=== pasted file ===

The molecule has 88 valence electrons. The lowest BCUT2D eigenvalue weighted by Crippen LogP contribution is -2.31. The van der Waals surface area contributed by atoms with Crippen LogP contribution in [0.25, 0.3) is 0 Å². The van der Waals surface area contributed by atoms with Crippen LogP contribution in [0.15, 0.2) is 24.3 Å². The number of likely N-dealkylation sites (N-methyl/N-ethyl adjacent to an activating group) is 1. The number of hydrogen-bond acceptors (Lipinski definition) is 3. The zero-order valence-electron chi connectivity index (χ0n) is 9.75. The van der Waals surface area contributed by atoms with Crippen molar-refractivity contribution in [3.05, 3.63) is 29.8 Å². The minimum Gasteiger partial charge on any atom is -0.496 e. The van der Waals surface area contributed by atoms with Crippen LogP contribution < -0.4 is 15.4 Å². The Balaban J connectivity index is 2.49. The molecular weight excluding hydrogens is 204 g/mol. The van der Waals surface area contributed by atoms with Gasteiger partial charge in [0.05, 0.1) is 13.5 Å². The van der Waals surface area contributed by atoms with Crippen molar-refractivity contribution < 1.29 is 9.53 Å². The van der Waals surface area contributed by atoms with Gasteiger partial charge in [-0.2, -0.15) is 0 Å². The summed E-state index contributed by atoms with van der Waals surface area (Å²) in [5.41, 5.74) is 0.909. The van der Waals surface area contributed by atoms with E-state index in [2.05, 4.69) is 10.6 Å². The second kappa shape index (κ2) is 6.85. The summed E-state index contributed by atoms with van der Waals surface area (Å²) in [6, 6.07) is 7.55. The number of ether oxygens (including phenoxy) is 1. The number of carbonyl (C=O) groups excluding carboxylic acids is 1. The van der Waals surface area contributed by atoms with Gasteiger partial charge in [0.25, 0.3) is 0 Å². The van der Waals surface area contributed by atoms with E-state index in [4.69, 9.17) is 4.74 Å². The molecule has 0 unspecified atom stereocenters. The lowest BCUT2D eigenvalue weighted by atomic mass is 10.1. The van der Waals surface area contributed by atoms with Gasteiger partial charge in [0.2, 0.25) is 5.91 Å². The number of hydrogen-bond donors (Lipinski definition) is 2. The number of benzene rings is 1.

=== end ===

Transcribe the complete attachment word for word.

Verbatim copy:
The molecule has 88 valence electrons. The lowest BCUT2D eigenvalue weighted by Crippen LogP contribution is -2.31. The van der Waals surface area contributed by atoms with Crippen LogP contribution in [0.25, 0.3) is 0 Å². The van der Waals surface area contributed by atoms with Crippen LogP contribution in [0.15, 0.2) is 24.3 Å². The number of likely N-dealkylation sites (N-methyl/N-ethyl adjacent to an activating group) is 1. The number of hydrogen-bond acceptors (Lipinski definition) is 3. The zero-order valence-electron chi connectivity index (χ0n) is 9.75. The van der Waals surface area contributed by atoms with Crippen molar-refractivity contribution in [3.05, 3.63) is 29.8 Å². The minimum Gasteiger partial charge on any atom is -0.496 e. The van der Waals surface area contributed by atoms with Crippen LogP contribution < -0.4 is 15.4 Å². The Balaban J connectivity index is 2.49. The molecular weight excluding hydrogens is 204 g/mol. The van der Waals surface area contributed by atoms with Gasteiger partial charge in [0.05, 0.1) is 13.5 Å². The van der Waals surface area contributed by atoms with Crippen molar-refractivity contribution < 1.29 is 9.53 Å². The van der Waals surface area contributed by atoms with Gasteiger partial charge in [-0.2, -0.15) is 0 Å². The summed E-state index contributed by atoms with van der Waals surface area (Å²) in [5.41, 5.74) is 0.909. The van der Waals surface area contributed by atoms with E-state index in [2.05, 4.69) is 10.6 Å². The second kappa shape index (κ2) is 6.85. The summed E-state index contributed by atoms with van der Waals surface area (Å²) in [6, 6.07) is 7.55. The number of ether oxygens (including phenoxy) is 1. The number of carbonyl (C=O) groups excluding carboxylic acids is 1. The van der Waals surface area contributed by atoms with Gasteiger partial charge in [0.25, 0.3) is 0 Å². The van der Waals surface area contributed by atoms with E-state index in [4.69, 9.17) is 4.74 Å². The molecule has 0 unspecified atom stereocenters. The lowest BCUT2D eigenvalue weighted by atomic mass is 10.1. The van der Waals surface area contributed by atoms with Gasteiger partial charge in [0.2, 0.25) is 5.91 Å². The number of hydrogen-bond donors (Lipinski definition) is 2. The number of benzene rings is 1.